The safety movement in youth sports has never been more prominent as concerns over concussions have grown.
Football and soccer are two sports that have received much of the scrutiny, but new guidelines and procedures enforced at the local level are attempting to ease concerns.
For the first time, the Boys & Girls Club’s football league had a certified trainer through United Regional at every game last fall to address any injuries that arose.
“He was able to diagnose some injuries that if he wasn’t there, we wouldn’t have known,” Boys & Girls Club Athletic Director Jason Richardson said. “In the past two years, we’ve had four concussions, and that’s with more than 600 kids playing anywhere from eight to 11 games a season.”
Richardson said his three youth football divisions usually total about 650 participants, but that number dropped to 580 during the 2014 season. He believes national studies released just before fall on the long-term impact of concussions suffered playing football was responsible for the decrease.
But the club’s participation level rose by 50 boys to 630 in 2015. Richardson said having a trainer on site plus a change in certification to USA Football two years ago triggered the boost.
“I think it helped bring people back and they could see we have a safer program,” he said. “The USA Football certification is a six-hour class online that’s endorsed by the NCAA. It covers not only concussion awareness, but also teaches blocking and hitting fundamentals.”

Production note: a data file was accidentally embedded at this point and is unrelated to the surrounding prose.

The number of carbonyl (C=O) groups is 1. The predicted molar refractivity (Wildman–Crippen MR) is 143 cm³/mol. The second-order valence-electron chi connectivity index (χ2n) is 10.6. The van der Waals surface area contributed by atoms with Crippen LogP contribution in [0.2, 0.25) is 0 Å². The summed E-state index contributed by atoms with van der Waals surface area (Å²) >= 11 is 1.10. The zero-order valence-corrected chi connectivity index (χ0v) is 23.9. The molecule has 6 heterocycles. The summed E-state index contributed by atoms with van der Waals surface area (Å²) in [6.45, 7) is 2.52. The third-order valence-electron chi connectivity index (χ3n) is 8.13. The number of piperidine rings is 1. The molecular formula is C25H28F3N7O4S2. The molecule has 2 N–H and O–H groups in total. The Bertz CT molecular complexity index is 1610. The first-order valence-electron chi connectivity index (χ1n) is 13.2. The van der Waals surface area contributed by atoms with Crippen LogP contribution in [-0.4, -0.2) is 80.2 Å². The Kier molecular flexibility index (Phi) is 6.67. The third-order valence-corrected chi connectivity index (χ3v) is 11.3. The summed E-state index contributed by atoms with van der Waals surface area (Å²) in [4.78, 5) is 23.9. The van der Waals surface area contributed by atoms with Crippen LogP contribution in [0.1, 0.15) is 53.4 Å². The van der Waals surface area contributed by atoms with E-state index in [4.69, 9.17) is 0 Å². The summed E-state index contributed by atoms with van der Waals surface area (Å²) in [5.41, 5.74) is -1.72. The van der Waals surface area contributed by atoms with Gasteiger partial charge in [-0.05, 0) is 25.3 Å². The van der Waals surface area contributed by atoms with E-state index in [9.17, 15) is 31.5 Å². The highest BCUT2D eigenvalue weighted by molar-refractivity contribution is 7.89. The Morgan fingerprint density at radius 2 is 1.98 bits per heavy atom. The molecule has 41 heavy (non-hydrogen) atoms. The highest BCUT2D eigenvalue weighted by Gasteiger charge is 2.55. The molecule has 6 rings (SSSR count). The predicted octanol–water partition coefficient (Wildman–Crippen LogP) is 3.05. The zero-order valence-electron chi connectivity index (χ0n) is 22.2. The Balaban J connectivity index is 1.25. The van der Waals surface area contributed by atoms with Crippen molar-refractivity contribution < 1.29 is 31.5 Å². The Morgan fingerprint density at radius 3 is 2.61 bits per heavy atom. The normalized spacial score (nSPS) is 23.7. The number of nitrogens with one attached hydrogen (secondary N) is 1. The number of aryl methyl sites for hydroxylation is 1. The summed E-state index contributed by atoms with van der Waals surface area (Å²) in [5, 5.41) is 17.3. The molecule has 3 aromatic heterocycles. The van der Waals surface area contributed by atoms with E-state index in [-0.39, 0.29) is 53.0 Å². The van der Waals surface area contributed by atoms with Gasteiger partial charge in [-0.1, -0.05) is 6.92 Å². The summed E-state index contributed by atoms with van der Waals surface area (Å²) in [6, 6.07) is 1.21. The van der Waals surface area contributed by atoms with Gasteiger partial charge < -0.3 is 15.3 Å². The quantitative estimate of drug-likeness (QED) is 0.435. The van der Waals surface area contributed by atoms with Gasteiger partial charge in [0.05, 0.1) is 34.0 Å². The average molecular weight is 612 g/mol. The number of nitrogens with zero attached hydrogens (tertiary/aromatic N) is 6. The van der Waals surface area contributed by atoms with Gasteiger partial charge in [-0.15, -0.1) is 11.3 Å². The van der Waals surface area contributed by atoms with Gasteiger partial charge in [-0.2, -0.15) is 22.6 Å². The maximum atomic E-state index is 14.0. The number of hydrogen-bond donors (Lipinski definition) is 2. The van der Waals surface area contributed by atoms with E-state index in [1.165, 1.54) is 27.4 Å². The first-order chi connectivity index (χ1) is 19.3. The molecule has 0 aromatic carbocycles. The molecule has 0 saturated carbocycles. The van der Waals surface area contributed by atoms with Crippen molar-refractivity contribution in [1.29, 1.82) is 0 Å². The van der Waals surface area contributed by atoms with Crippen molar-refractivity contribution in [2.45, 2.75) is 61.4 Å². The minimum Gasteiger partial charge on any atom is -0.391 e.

Football wasn’t the only youth sport that took steps to make its game safer. In 2012, the National Academy of Sciences reported soccer was the sport with the highest risk of concussions for girls.
The U.S. Soccer Federation took measures in November to ensure safety in youth soccer by curtailing heading the ball. No headers will be allowed for children 10 or younger and headers will be limited in practice for ages 11-18.
While the rules are mandatory for youth national teams and development academies, not all local levels have to abide by the guidelines. Referee Chairman Frank Barboza said the Greater Wichita Falls Soccer Association does follow U.S. Soccer rules and is preparing for the changes.
“We’re going to try and phase it in by the upcoming spring season, and next fall it will be mandatory,” Barboza said. “There’s going to be growing pains for everyone. Concussions are a big thing, and refs have been trained on what to look for and re-entry of players.”
Rider girls soccer coach Carl Wiersema, who has coached at the youth level as well as high-school age, said restrictions at the youth level can be difficult because parents coaching might not know how to teach proper techniques.
“It’s definitely a cautious approach. I can see it for the younger ages,” Wiersema said. “I think it’s a little ridiculous from an educational standpoint because you have to teach them how to do it correctly and safely before they do it in a game.
“It’s a Catch 22 because you want to keep the game safe, but then they don’t know how to do it safely.”
Concussions will never be eliminated from contact sports, but two Wichita Falls youth leagues are making changes to ensure their top priority is player safety.